Regulation makes disruption difficult to predict, which is why I offer no certain predictions for the future of higher education. Any number of recent news events remind us about these regulations and the sometimes unexpected results. And yet, I can’t help but wonder if the amount of regulation is not pushing the disruption further beyond the reach of many accrediting bodies, to a place where it can grow by providing what the establishment perceives to be a sub par experience to a population that is by very definition largely ignored by most higher education establishments. Before I explain and expand upon that claim, allow me to back up and comment a bit more on the role and impact of external regulations.
There is shortage of oversight in the online higher education world today. Higher education is an increasingly regulated industry, not simply from a single source, but from hundreds of distinct entities. A University may need to comply with discipline/program-specific outside agencies, state government agencies, federal regulations, as well as regional accrediting bodies. For online Universities, it is also necessary that they get authorization to serve students in each state in which a student resides. Consider that states have different processes and requirements for authorization, some that require significant time and money. It is becoming increasingly necessary to have full-time people dedicated entirely to state authorizations and related tasks. For a small college that seeks to serve a tiny niche population around the country through online learning, that is enough to prevent the college from even attempting to fulfill the mission across time and space.
What makes this even more challenging is the fact that there are moving targets, not just one, but multiple moving targets as government agencies and various accrediting bodies continue to review and revise their standards, regulations, and guidelines. If a University is not diligent about remaining focused upon the primary mission, it can become easy for a multitude of decisions and efforts to be focused upon little more than external compliance. Significant time and financial resources that might otherwise be devoted to improving student learning, engagement, retention, and persistence go toward these tasks. This is the reality of higher education today.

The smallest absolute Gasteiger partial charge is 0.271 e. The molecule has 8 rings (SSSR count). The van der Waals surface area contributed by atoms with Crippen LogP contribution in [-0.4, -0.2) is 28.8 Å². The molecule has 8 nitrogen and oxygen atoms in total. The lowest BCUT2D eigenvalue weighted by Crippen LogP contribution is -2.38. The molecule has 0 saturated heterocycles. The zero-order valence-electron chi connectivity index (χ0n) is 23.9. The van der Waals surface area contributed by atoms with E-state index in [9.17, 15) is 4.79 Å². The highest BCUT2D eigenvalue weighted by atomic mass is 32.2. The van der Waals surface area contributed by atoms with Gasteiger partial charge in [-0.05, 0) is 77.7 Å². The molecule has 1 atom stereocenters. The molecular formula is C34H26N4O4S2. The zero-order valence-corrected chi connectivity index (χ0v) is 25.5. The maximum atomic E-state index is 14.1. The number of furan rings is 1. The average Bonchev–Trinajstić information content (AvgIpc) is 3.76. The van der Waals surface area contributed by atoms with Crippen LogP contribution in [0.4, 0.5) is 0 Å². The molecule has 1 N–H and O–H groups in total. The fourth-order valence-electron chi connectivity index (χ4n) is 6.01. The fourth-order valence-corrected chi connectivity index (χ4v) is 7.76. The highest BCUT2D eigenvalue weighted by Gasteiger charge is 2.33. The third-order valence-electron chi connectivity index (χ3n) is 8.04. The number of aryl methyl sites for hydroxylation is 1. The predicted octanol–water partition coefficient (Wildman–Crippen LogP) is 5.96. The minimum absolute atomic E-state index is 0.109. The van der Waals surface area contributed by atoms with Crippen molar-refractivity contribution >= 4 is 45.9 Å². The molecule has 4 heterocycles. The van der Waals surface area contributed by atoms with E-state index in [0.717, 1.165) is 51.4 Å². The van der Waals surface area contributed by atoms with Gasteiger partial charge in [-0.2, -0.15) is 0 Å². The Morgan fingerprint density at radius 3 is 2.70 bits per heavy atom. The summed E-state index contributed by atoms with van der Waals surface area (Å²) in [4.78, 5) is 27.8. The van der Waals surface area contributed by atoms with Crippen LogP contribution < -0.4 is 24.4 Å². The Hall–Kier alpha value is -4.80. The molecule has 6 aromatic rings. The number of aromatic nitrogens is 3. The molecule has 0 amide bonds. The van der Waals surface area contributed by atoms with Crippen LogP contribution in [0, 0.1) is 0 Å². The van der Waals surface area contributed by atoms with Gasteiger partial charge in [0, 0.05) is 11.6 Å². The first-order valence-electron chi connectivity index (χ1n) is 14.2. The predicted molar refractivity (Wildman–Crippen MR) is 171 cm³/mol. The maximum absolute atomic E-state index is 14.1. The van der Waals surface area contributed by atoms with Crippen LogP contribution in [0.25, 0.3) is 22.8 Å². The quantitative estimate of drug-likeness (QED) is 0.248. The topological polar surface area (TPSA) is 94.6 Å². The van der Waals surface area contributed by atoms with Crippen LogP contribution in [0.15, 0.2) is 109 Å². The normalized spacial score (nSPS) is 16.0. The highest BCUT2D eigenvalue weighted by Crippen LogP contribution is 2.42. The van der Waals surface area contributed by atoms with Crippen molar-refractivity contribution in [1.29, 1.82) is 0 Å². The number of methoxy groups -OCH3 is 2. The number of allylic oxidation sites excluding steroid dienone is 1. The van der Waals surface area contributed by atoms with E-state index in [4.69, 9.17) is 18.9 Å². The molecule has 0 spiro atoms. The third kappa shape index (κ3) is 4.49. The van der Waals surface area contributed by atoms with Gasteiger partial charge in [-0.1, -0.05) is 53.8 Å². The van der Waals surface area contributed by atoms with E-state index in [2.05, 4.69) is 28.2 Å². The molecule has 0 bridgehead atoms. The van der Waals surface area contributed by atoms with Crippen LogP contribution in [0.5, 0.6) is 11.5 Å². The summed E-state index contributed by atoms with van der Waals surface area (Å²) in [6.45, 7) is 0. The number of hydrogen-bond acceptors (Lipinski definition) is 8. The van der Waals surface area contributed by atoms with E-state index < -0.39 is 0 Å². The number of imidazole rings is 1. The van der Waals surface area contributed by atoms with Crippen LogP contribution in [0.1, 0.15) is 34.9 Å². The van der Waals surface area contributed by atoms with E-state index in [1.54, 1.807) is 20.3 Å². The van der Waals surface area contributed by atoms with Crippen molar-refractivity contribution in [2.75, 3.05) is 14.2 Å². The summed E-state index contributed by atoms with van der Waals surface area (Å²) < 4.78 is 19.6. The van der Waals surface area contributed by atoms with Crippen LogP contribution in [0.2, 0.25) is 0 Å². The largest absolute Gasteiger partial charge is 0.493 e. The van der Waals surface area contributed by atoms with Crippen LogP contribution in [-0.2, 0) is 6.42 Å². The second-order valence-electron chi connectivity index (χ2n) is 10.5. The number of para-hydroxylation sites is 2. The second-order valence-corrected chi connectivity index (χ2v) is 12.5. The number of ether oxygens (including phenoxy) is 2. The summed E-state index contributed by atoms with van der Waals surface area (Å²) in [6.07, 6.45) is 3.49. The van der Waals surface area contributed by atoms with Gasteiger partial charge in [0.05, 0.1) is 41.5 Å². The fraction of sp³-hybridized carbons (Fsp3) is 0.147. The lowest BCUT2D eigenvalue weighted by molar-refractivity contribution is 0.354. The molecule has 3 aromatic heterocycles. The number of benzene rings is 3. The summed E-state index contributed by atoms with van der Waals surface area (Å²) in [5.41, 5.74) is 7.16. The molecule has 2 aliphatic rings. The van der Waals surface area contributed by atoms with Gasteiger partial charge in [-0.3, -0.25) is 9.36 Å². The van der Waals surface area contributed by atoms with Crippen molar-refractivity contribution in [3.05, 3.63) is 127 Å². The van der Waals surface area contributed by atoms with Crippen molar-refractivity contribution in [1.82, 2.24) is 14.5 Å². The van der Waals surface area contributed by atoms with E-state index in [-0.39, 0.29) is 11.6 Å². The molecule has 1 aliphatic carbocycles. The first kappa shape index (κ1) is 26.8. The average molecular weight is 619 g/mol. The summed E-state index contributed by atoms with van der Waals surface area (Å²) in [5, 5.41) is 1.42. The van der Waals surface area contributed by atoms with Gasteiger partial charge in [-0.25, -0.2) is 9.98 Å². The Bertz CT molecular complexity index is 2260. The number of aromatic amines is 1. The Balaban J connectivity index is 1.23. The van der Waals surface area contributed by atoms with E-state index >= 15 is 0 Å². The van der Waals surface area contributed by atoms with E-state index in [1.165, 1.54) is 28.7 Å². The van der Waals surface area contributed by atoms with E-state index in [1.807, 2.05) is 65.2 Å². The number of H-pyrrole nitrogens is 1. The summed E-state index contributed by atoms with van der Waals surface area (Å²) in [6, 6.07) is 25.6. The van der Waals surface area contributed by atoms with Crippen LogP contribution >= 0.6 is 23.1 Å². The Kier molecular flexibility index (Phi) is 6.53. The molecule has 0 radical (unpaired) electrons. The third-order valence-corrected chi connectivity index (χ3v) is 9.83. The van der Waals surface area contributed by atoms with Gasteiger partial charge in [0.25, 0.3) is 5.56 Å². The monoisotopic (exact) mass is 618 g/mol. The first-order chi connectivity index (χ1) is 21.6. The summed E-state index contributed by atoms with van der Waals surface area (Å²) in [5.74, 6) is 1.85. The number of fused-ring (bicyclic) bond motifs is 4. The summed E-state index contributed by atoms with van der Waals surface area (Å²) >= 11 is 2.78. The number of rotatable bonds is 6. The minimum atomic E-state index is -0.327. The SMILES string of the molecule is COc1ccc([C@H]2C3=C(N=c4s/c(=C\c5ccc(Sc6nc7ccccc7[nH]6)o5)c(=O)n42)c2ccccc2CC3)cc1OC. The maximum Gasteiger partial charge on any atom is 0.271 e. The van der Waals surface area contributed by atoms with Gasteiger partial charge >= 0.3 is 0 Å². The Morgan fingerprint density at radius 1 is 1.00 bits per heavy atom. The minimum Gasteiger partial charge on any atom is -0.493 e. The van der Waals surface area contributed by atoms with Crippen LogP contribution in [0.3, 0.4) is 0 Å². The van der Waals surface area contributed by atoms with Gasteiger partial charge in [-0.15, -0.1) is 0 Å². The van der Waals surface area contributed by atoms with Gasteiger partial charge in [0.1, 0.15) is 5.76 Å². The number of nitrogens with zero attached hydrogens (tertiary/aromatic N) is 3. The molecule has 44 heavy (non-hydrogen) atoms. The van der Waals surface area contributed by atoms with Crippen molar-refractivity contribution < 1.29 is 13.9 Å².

I am not writing this to argue against the importance of some measure of external accountability. Universities (public, private, non-profit, or for-profit) are social enterprises that exist for the public good, and as such, it is important that they be held accountable. Furthermore, regional accrediting bodies cast a vision for a peer-review process where similar peer institutions review and offer (in many cases) excellent constructive feedback. In this way, they serve a valuable role in contemporary higher education. I have personally experienced several site visits from accrediting bodies, and the preparation, visits and subsequent reports all helped in any number of ways, providing encouragement, guidance, and useful suggestions.
Now allow me to draw our attention to an instance where these regulations clash with online higher education innovations. Wade Roush put together an excellent article on the recent accreditation issues faced by Altius Education and Ivy Bridge University, an innovative model for offering online education to undergraduate students. The result is that Ivy Bridge will close and all of those students need to transfer mid-year or look for alternative plans. In the article, Roush quotes the CEO of Altius, Paul Freedman, stating that, “entrepreneurs building new for-profit online degree or certificate program have three choices”:
- start from scratch, but he further indicated that the last tier 1 University to do that was 100 years ago;
- acquire a University that already has accreditation; or
- partner with an accredited University (the Altius strategy).